A violent family affair -- police arrest two more suspects in the 1998 murder of a bar owner -- a case that left police chasing leads for over a decade.
Waterbury police have arrested two more brothers for the killing of Wilfred "Freddy" Morales.
Noel "Poochie" Bermudez, 38, and his brother, Victor "Moogie" Santiago, 35, were charged with felony murder on Monday. A third brother, Thomas Bonilla, 26, was arraigned Monday morning in Waterbury Superior Court on felony murder and robbery charges. He is being held on a $3.5 million bond.
All three suspects are brothers and members of the Latin Kings gang, according to witnesses in the case.
The crime went unsolved for nearly 12 years. Police were able to crack the case just a day before the anniversary of the murder. Morales, a father of four and owner of the Morales Cafe in Waterbury, was gunned down in front of his home.
"I thank the police for everything they have done and hopefully my kids can go on with their lives now. It's been a hard 12 years," said Yolanda Morales, the victim's wife.
"It's been a while coming. I'm just glad they've been caught," said Jose Morales, the victim's son.
Morales was returning to his home on Middle Street from his bar, Morales Cafe on Baldwin Street, in the early hours on April 11, 1998. He was shot twice in the chest with .45 caliber handgun. His bank bag full of cash was stolen.
"None of my three brothers did it. They didn't do it," said Elizabeth Bermudez, the sister of the suspects.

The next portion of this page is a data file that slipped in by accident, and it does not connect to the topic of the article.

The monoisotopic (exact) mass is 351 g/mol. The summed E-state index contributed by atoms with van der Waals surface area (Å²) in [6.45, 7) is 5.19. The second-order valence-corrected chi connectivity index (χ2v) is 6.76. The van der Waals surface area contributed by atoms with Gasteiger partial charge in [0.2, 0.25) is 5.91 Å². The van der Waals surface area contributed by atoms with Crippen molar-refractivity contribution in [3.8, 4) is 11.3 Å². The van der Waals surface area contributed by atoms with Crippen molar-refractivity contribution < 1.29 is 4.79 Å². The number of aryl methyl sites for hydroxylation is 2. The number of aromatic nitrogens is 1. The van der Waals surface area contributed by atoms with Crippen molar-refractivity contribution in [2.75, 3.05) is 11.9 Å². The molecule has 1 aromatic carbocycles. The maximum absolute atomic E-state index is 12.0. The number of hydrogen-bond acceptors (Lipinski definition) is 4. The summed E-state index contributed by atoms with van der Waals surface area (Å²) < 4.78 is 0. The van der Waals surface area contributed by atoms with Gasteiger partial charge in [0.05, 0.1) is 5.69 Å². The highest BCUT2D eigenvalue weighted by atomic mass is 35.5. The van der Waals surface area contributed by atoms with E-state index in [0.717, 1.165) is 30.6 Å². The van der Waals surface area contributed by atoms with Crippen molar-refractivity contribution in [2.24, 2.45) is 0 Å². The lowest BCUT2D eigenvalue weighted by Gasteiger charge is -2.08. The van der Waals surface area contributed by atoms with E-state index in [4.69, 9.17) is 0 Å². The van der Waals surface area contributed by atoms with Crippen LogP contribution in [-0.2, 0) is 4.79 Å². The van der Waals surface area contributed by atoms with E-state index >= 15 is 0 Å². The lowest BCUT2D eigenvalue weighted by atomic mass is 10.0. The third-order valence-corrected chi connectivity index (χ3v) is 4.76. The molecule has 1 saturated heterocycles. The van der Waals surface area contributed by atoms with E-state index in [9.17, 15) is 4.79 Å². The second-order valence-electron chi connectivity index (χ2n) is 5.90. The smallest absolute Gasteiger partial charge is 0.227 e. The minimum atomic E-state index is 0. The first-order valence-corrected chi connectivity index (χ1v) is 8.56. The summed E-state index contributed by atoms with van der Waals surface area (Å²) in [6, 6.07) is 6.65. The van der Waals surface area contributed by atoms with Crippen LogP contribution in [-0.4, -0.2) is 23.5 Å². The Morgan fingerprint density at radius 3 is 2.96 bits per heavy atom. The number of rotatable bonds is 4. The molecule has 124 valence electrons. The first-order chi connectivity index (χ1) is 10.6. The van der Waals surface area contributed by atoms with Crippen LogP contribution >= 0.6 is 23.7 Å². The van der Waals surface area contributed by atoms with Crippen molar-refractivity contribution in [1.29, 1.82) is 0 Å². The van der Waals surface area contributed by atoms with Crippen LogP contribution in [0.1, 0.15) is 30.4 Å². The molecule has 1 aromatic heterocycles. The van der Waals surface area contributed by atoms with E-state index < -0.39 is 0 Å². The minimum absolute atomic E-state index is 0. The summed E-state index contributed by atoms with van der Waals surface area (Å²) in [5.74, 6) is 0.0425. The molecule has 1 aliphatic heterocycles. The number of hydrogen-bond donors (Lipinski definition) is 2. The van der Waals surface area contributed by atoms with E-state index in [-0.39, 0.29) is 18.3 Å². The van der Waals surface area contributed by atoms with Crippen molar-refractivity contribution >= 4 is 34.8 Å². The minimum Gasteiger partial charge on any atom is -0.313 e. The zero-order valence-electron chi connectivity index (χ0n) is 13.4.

Bonilla had just been released from prison when the murder happened, according to court records. He and his brothers planned to rob Morales in retaliation for an incident six years earlier when Morales shot Santiago during a gang fight in his bar, according to the court documents.
How did police crack the case after so long?
The then-girlfriend of one of the suspects came forward and is now the star witness in the case. "I decided that I needed to come clean," she said, in her statement to police.
The girlfriend told police she saw the brothers counting cash from a blue bank bag, saw them burn their clothing, and went along with one of them as he discarded the gun in three pieces.
She told police Santiago threatened to kill her, her mother, and her children if she ever came forward. "This is to the death. Now you know what we're capable of," said Santiago, according to the girlfriend.
The case was one of three given a special task force and it was the last one to lead to an arrest. A $50,000 reward in the case went unclaimed for a decade.